Even as I compare the two books, I cannot help but feel that the author has not budged from his original convictions. Rather, the Christianity at large has shifted their stance more than Hannegraaff.  For example, Hannegraaf’s 1993 book is a Gold-Medallion Book winner for excellence in Christian literature. The author was catapulted to fame back in the 90s, and welcomed with open arms by many churches. In his 2009 edition, he reveals that he has been ‘censored’ by Christian media, ‘shut’ out by churches, and discouraged by ‘Christian statesmen’ who were ‘shamefully silent’ about the new ‘cultic’ movement. I doubt if the 2009 edition will win Hannegraaff any medals. His latest book did not even have any blurb of support from established professors or prominent evangelical leaders. (Remember that his 1993 edition was positively endorsed by Dr Norman Geisler.) Why is that so? There are two ways to look at this. The first way is that Hannegraaff is wrong for sticking stubbornly to his convictions, that he fails to keep up with changing times of pluralistic acceptance, and be more moderate and fair. The second way is that Hannegraaf is right, that Christianity is indeed in a greater crisis than ever. Both answers are not ideal. If I am forced to choose the lesser of two evils, I will plump for the latter. While I will not recommend the book to most of my theological colleagues and friends. However, there is one exception. For those who are completely in the dark about Osteen, Meyer, Jakes, Hinn, Copeland, Hagin, Hagee and others, pick this book and read it well. You may probably benefit from the shock treatment.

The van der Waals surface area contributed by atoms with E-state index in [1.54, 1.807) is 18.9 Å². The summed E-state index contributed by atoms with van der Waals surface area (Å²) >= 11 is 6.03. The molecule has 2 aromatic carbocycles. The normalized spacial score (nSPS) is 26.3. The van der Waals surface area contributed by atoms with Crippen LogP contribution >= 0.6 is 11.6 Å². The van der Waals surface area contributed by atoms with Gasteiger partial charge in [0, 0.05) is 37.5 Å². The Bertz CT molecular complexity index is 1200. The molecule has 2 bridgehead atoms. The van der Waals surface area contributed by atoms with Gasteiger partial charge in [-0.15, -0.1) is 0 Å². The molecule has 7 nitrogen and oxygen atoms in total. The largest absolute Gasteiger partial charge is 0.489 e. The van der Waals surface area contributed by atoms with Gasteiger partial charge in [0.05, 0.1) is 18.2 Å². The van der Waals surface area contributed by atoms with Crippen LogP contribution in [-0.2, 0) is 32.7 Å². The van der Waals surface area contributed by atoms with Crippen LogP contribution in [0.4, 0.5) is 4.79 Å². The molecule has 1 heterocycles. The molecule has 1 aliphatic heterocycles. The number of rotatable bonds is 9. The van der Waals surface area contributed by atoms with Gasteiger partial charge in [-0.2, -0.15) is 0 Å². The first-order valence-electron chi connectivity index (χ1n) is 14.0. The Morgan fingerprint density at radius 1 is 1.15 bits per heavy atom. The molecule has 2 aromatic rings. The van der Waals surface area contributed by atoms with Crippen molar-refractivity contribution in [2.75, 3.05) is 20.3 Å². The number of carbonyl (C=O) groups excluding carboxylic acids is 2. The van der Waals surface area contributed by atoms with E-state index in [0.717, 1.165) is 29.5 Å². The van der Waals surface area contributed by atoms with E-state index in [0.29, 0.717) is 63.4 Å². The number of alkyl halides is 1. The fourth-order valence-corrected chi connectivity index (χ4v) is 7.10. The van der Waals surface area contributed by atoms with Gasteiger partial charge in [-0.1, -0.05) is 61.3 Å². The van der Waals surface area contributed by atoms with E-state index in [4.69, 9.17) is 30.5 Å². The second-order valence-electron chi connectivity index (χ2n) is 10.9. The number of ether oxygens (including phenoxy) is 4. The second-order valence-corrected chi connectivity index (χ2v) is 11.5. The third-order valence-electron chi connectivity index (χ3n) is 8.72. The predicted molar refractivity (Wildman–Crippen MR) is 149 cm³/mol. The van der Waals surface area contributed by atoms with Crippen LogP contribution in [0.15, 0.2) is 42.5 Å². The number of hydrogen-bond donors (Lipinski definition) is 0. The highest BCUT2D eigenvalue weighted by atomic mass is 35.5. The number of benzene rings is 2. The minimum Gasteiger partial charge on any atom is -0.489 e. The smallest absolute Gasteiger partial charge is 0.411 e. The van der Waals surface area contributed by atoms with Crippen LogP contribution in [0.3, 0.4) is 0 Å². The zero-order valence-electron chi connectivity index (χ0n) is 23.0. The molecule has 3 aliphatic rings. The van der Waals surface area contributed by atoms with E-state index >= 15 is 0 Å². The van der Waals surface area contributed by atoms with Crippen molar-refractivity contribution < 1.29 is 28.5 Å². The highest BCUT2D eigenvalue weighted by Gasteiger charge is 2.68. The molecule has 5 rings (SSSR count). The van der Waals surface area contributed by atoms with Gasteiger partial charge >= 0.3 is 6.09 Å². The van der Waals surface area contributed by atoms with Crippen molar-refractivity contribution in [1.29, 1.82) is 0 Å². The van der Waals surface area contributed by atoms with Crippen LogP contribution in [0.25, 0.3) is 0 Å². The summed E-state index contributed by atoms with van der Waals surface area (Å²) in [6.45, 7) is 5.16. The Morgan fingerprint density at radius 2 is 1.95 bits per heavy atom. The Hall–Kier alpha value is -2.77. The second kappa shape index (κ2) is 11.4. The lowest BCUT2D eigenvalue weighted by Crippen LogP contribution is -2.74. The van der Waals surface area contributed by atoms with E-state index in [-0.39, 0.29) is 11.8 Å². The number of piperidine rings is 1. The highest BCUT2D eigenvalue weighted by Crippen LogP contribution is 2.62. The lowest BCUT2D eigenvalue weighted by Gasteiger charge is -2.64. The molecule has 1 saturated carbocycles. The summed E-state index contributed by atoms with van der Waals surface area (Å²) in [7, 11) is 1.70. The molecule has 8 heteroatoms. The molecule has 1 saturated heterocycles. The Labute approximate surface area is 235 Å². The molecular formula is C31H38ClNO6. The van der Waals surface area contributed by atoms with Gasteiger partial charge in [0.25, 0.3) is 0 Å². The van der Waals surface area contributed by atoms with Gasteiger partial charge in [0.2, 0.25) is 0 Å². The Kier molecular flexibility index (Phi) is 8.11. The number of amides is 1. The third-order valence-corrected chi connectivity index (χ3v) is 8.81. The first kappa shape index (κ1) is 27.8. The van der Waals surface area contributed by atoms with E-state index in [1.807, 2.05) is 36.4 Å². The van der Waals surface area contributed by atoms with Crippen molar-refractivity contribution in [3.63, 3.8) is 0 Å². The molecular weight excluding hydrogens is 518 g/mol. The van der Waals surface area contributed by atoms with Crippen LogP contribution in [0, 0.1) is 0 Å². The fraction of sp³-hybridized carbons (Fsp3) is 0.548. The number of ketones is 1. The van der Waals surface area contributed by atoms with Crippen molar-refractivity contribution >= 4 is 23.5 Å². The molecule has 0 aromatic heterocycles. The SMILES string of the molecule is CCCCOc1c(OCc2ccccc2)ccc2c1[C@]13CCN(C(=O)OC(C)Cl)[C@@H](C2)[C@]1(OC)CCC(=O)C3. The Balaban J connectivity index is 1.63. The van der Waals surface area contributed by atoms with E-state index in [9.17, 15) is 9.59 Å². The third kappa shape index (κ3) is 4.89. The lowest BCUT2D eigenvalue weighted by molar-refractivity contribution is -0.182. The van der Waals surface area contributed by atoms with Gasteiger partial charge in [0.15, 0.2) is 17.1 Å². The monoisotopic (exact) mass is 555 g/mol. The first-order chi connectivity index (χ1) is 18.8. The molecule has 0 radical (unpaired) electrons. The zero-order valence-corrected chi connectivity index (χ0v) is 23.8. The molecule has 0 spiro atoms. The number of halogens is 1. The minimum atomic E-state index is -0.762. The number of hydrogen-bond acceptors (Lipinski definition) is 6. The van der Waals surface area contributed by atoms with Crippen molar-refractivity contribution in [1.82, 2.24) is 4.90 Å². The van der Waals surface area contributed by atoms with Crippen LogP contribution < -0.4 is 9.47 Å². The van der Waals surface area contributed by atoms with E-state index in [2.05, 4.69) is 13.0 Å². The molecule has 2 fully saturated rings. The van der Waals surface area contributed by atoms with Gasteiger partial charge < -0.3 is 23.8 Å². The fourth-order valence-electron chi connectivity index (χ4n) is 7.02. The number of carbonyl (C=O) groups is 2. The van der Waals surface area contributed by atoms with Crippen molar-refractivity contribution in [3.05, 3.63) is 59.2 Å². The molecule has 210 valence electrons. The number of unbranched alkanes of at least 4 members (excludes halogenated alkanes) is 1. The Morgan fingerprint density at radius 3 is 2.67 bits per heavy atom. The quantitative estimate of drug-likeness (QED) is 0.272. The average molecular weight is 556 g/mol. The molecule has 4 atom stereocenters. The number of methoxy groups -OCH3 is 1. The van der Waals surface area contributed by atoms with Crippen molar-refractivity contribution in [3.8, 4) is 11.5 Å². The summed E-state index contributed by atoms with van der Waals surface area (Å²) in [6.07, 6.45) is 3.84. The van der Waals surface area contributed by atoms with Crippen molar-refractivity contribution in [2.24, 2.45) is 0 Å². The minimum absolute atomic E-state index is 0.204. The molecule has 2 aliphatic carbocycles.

My Award: 1.5 stars out of 5.



Rosie Perera said...

The cult watchers like Hanegraaff are has-beens in the 21st century (at least in the Christian circles I inhabit these days), and that's why they are getting more desperate. I used to be intrigued by such books. But if one spends all one's energy focusing on the people who are detracting from what God is doing, and denouncing them, one won't see what God really is doing. Once I got to Regent and started focusing on the amazing things God is doing, I lost any sense of despair about where Christianity was headed. It's not up to us or preachers to steer Christianity in the right direction. As Eugene Peterson would say, we just need to be attentive to where God is at work and join in on that.

YAPdates said...

Isn't it an interesting phenomena, that after going through a Regent experience, we learn to appreciate the wider spectrum of worldviews?